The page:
NBER Reporter: Fall 2001
Kremer and Olken apply principles from evolutionary biology to the study of unions. They show that unions that maximize the present discounted wages of current members will be displaced in evolutionary competition by unions with more moderate wage policies that allow their firms to live longer. This suggests that unions with constitutional incumbency advantages allowing leaders to moderate members' wage demands may have a selective advantage. When incumbency advantages are reduced exogenously, the model predicts, unions should increase their wage demands. These predictions seem broadly consistent with the evidence.
Beaudry and Collard's paper is motivated by a set of cross-country observations on labor productivity growth among industrial countries over the period 1960-97. In particular, the authors show that the speed of convergence among industrialized countries has decreased substantially over this period while the negative effect of a country's own employment growth (or labor force growth) on labor productivity has increased dramatically. The paper shows how these observations further support the view that industrialized countries may have been undergoing a particularly drastic technological revolution over the recent past. In effect, the authors show how the process of endogenous technological adoption following the diffusion of a general purpose technology can explain these observations when demographic factors temporarily become a major determinant of labor productivity growth.
Blanchard and Giavazzi build a model based on two central assumptions: 1) monopolistic competition in the goods market, which determines the size of rents; and 2) bargaining in the labor market, which determines the distribution of rents between workers and firms. They then think of product market regulations as determining both the entry costs faced by firms and the degree of competition between firms. Labor market regulation in turn determines the bargaining power of workers. Having characterized the effects of both labor and product market deregulation, the authors study two specific issues. First, they attempt to shed light on macroeconomic evolutions in Europe over the last 20 years, in particular on the behavior of the labor share. Second, they look at political economy interactions between product and labor market deregulation.
Acemoglu analyzes an economy in which firms can undertake technological improvements that are both labor- and capital-augmenting. In the long run, the economy resembles the standard growth model in which technical change mainly augments labor and the share of labor in GDP is constant. Along the transition path, however, there is technical change which augments capital and factor shares change. Tax policy and changes in labor supply or savings typically change factor shares in the short run, but have little or no effect on the long-run factor distribution of income.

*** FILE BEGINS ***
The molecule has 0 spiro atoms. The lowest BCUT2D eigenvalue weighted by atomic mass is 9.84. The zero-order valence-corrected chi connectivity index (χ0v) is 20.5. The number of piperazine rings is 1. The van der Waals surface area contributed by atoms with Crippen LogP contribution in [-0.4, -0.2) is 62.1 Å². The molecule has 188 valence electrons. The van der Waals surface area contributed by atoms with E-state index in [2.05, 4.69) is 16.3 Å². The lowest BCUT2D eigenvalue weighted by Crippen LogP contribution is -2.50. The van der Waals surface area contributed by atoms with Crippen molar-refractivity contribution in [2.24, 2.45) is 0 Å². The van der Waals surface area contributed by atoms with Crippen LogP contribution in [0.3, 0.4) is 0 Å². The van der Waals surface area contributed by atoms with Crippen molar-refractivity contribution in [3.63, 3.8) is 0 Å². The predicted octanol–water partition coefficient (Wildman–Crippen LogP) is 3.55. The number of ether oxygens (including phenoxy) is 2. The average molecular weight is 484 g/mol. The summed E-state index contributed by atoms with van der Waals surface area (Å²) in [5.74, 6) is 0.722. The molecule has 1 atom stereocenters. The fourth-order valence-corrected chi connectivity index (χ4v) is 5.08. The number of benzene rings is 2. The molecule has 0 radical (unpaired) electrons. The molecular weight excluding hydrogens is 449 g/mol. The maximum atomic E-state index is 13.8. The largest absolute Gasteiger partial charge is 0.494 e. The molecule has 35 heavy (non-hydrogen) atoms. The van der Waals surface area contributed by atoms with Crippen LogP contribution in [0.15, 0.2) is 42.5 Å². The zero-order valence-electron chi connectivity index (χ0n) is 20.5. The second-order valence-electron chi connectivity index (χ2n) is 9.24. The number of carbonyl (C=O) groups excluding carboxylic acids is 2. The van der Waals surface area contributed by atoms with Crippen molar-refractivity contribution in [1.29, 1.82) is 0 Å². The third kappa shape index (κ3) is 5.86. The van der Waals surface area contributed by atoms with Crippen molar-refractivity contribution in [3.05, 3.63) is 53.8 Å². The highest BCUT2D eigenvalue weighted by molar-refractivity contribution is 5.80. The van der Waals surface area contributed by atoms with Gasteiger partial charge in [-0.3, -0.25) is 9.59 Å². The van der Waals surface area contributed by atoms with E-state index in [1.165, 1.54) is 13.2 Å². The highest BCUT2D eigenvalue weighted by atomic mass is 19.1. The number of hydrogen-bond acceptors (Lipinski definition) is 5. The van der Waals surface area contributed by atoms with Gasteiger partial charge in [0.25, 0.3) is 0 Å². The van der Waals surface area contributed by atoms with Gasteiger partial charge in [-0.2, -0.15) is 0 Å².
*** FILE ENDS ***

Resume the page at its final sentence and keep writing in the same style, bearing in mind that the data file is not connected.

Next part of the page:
Krueger and Perri investigate the relationship between the cross-sectional income and consumption distribution in the United States. Using data from the Consumer Expenditure Survey and the Current Population Survey, they find that rising income inequality has not been accompanied by a rise in consumption inequality during the last two decades. This is consistent with their hypothesis that the increase in income inequality has caused a change in the sophistication of financial markets, allowing individual households to better insure against idiosyncratic income fluctuations. The authors develop a model of endogenous debt constraints in which the degree of asset market development depends on the volatility of the individual income process. They show that this model is consistent with the joint observation of increasing income inequality and constant inequality in consumption over time. A standard incomplete markets model, on the other hand, predicts a significant increase in consumption inequality in response to increasing income inequality.
Mankiw and Reis examine a model of dynamic price adjustment based on the assumption that information disseminates slowly throughout the population. Compared to the commonly used sticky-price model, this sticky-information model displays three related properties that are more consistent with accepted views about the effects of monetary policy. First, disinflations are always contractionary (although announced disinflations are less contractionary than surprise ones). Second, monetary policy shocks have their maximum impact on inflation with a substantial delay. Third, the change in inflation is positively correlated with the level of economic activity.